Geography KGeography Can be used to teach political geography
Marble This acts as a dynamic desktop atlas to explain physical geography


KHangman Guess the correct work with a certain number of guesses allowed


Unscramble the word for vocabulary development. IndicAnagram supports complex words in Hindi, Telugu and Kannada
KLettres Identify the alphabets by recognising the sound
Tux Typing Tux Typing" is an educational typing tutor
Free and Open Source educational software applications
Free and Open Source educational software applications, which can be 'bundled' with GNU/Linux operating system

In addition, the generic software applications used for creating resources in text, image, animation, audio and video formats are available as FOSS tools. Including these in the school software environment provides much greater opportunities to teachers and students for both digital literacy as well as for creating resources for teaching-learning. Some of these tools (they are too numerous to list) are provided in table below:

Area FOSS Popular proprietary Software
Operating system Ubuntu GNU-Linux / Bhartiya Open Source System (from CDAC) Microsoft Windows
Office Applications (text editing, numeric editing and presenting) Open Office / LibreOffice (text editor, spreadsheet, presentation, database, drawing tools) Microsoft Office
Image editor GIMP, Tux Paint
Animation editor Tux Paint, Tupi, Peek
Audio editor Audacity
Screen casting tool (creating videos) Kazam, RecordMyDesktop
Concept map editor Freeplane, Freemind
Email client Mozilla Thunderbird / Evolution Microsoft Outlook
Internet Browser Mozilla Firefox / Chromium Internet Explorer / Microsoft Edge / Google Chrome
Vocational Educational tools
Desktop Publishing Scribus, Inkscape Page Maker, Corel Draw
Video editing Kdenlinve, Openshot, PiTiVi Adobe Premier, Final Cut Pro
Animation Blender, Synfig studio Adobe Macromedia
On-line FOSS platforms
Web platform for OER publishing MediaWik
e-learning courses Learning Management System (LMS) Moodle
Digital resources authoring and publishing H5P
FOSS generic resource creation software applications
FOSS generic resource creation software applications


Maintenance and repair of ICT infrastructure

Maintenance support for ICT infrastructure can be difficult, specially in rural and remote areas. One of the most common complaints in past programs has been the delays in getting non-working devices repaired. One solution for this challenge is to build teacher capacities to maintain and configure hardware and software in the labs. Kerala has done this effectively. Kerala has also created 'mobile hardware health clinics' in which a group of teachers travel from school to school to check the infrastructure and repair non-working devices. Note that in most cases, 'repair' is nothing but 'replacing' the dysfunctional component, and not actually making it work. So if teachers are trained to isolate and identify non-working components that cause the computer to fail, and provided the spares, they could maintain the labs. In Assam and in Telangana, the department has trained technical support personnel on maintenance of the hardware and software used in the schools, to create 'District Technology Support Groups' (DTSG) which will provide support to the teachers and the schools.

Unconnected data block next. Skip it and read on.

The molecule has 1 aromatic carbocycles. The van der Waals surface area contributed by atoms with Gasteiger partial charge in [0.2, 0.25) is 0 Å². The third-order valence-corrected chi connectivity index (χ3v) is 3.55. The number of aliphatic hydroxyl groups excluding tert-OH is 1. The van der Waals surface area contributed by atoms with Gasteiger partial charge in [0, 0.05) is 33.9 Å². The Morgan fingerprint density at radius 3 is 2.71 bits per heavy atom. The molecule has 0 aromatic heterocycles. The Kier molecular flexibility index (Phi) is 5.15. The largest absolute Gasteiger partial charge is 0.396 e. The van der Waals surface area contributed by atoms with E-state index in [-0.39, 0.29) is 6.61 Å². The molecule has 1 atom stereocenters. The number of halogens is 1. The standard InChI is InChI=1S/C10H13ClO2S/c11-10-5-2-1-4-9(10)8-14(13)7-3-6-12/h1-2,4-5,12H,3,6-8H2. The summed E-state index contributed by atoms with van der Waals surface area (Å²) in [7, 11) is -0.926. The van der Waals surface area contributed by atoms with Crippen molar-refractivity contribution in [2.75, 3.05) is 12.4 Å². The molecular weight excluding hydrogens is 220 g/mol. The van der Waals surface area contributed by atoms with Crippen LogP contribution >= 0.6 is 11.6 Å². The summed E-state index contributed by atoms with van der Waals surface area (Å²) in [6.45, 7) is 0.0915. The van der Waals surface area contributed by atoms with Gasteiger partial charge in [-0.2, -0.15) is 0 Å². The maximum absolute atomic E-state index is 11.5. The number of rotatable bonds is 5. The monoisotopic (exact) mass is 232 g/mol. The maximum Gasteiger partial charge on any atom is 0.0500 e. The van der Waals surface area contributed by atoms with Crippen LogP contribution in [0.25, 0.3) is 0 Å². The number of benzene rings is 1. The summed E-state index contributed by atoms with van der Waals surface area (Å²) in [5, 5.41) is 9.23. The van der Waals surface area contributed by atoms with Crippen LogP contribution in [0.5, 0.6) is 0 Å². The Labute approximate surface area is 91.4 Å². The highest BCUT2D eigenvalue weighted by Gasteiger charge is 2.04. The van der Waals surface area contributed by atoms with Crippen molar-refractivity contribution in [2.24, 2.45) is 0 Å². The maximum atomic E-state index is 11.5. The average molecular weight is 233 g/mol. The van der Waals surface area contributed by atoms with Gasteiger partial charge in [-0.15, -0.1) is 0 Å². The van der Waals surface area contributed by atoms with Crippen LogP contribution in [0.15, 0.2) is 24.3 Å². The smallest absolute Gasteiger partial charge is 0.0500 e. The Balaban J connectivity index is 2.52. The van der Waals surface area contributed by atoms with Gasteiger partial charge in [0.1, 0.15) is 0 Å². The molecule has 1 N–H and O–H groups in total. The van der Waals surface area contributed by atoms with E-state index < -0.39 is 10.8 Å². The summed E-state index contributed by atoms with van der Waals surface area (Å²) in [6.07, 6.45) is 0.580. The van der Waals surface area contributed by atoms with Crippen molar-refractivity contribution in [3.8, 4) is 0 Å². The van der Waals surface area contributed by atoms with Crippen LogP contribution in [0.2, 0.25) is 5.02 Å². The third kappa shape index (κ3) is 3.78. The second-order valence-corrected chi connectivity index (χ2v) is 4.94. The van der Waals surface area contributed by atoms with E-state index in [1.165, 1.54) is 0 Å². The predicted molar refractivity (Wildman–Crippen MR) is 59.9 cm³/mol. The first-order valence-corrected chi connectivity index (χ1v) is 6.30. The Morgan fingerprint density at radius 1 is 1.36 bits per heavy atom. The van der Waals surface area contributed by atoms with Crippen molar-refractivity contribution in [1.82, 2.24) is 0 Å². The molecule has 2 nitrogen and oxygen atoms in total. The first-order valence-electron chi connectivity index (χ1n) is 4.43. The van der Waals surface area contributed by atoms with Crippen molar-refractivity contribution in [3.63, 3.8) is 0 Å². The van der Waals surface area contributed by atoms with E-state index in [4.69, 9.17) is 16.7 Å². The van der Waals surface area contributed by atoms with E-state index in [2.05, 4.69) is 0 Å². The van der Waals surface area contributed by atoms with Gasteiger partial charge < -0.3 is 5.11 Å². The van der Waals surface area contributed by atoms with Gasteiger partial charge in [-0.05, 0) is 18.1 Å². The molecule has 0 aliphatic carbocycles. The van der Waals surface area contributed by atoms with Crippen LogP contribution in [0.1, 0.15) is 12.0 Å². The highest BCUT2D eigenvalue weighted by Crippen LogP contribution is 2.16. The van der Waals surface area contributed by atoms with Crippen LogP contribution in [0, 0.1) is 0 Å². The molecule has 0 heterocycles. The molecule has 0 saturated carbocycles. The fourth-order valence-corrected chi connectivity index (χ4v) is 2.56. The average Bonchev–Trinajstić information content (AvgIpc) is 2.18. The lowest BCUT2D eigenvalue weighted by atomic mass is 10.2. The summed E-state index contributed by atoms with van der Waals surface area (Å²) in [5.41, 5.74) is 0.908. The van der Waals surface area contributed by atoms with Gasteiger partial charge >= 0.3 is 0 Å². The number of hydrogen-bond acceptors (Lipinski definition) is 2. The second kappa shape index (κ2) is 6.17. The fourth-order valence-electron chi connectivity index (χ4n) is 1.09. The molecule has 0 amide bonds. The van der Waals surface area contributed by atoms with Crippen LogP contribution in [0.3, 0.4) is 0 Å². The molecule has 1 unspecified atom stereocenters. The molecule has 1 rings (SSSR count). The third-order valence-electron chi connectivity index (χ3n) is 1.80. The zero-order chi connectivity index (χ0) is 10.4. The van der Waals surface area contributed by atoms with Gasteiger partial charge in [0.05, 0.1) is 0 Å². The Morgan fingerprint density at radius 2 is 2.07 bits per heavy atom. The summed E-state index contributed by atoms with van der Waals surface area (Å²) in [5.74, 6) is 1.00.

Renewal of ICT infrastructure

ICT infrastructure tends to be relatively fragile. A blackboard, once installed in a classroom has an indefinite life. However a computer has a short life and can even fail earlier due to failure of any of its components. Electronic equipment is susceptible to failure due to electricity voltage fluctuations, dust, heat - these are quite common Indian conditions. However, sometimes departments seem to assume that ICT infrastructure has a long life, akin to blackboards! For instance, in the BOOT model of ICT programs, at the end of the BOOT period (typically five years), the vendor be handing over ICT infrastructure which would be either dysfunctional or in its last legs. It is extremely difficult for the school to continue the program after this BOOT period. Secondly, in the ICT program, once a school is provided ICT infrastructure, it is 'ticked off' as being 'provided for' in perpetuity. Whereas after 5 years or so, the devices provided would stop being functional and the school would require a new lot of computers.

Schools should be encouraged to tap into different sources for the renewal of computers in their lab. In Kerala, teachers have been able to source a variety of funds, including from the panchayats, community, NGOs, CSR funds to support the renewal of their lab. Once the lab is seen by the school as its 'own asset', it can motivate some of the teachers to make efforts to maintain and enhance the infrastructure, independent of department support.